Introducing Another Skunk

So you are a skunk owner and are wondering if it is time to add another skunk to your family? This may not be as simple as it sounds. In the wild, skunks are solitary creatures. They interact during mating seasons and in northern states, adults will den together for warmth. Some skunk owners mistakenly believe their skunk requires the company of another skunk only to find their beloved pet reacts with hostility or violence to the newcomer.

separately
Skunks that get along can be housed together
An adult skunk can sleep at least 20 hours per day and they do NOT require companions other than their human family. If you are new to pet skunks, please do not make this mistake.

Some things to consider if you are thinking of adding another skunk:
1) you have the time to properly introduce the new skunk to the household.
2) you can afford the additional medical care. If you have one skunk and struggle with the cost of Veterinary care, you will be doubling that cost by adding another skunk.
3) you can afford to properly feed the newcomer.
4) you have the space in your home to safely house both skunks. If the skunks do not get along, are you willing and able to keep them apart for their safety for as long as it takes? In some cases, this means permanently. In my house, the main exercise we get is by going over the baby gates that section off rooms.
5) you understand skunks are captive wildlife that are controlled by instinct. If you know you humanize your pets, you may be putting them in danger by bringing in another skunk. Human logic is basically strongly held opinions that makes sense mostly to the one holding the opinions. Instinctive behavior rules the skunk, they have no understanding of human logic. It cannot be trained out though time seems to blunt it in many cases.

If you are getting another skunk, you need to know how to properly introduce the new family member. There is always a hierarchy from an animal’s prospective.

Introducing Another Skunk
Two junior skunks meeting adult skunks through a baby gate
We may think of them as family, but the skunk does not share that opinion. There can be dominant males and females, these are skunks that pretty much mean they think they are in charge of everyone including their humans. There are also true alphas among both sexes but alphas are more likely to be males. The alphas will happily fight to the death and the violence can occur quickly with little warning. Even the nicest skunk may exhibit a territorial instinct with their favorite human. This means if another skunk enters that space, they may be chased away or even bitten by the territorial skunk. Your skunk may punish you with an unpleasant change in potty habits. Some leave presents on your pillow or on other personal possessions. Others get aggressive when their human shows affection to the newcomer. This aggression may be to the human or the newcomer.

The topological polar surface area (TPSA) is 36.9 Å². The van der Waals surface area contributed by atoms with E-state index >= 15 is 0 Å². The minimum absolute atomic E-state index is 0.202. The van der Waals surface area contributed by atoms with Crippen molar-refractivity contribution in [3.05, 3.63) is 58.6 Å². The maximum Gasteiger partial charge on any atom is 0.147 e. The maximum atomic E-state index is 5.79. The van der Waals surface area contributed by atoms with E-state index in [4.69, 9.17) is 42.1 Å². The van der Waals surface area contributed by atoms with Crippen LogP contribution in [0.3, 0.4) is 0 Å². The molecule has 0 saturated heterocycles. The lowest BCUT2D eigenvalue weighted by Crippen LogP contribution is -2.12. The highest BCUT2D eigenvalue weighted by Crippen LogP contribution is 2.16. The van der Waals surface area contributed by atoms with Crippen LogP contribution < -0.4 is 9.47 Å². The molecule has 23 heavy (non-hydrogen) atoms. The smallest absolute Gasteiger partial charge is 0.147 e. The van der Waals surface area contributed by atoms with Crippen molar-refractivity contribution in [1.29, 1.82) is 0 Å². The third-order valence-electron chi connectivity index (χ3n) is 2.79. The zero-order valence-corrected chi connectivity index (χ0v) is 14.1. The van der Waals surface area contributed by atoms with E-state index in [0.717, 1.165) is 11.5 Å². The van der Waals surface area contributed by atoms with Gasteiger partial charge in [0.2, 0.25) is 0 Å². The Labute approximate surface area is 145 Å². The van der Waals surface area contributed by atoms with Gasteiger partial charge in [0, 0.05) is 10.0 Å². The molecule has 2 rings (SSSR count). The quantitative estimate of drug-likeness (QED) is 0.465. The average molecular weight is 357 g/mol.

Introducing Another Skunk
Adult skunks eating separately and safely
If you have a male and female, violence can occur due to hormones during mating season even if both are spayed and neutered. Never leave an un-neutered male with a female unsupervised! Absolutely never leave a kit unprotected with an adult skunk! Same sex violence can occur year around, particularly among skunks who exhibit territorial behavior.

By taking the time to properly introduce the newcomer, many problems can be avoided. Plan on keeping the newcomer separate for a minimum of two weeks until they have been de-wormed and your Veterinarian verifies that the newcomer is healthy. Allow the skunks to meet through a baby gate or other barrier. Watch for signs of aggression like growling or snarling. Huffing, stomping and vocalizing is pretty normal at first. Always feed skunks apart from each. Skunks really enjoy their meals and it is stressful if they are fed together and they are forced to eat fast or not at all. Allow supervised access if the skunks appear to be getting along before allowing them to mingle unsupervised. Always protect the younger skunks from adults and kits from each other if you observe signs of aggression. Older skunks may need to be housed away from rowdy younger ones if you observe they are being bullied. Hopefully this will prevent unnecessary acts of violence that may have a tragic ending.

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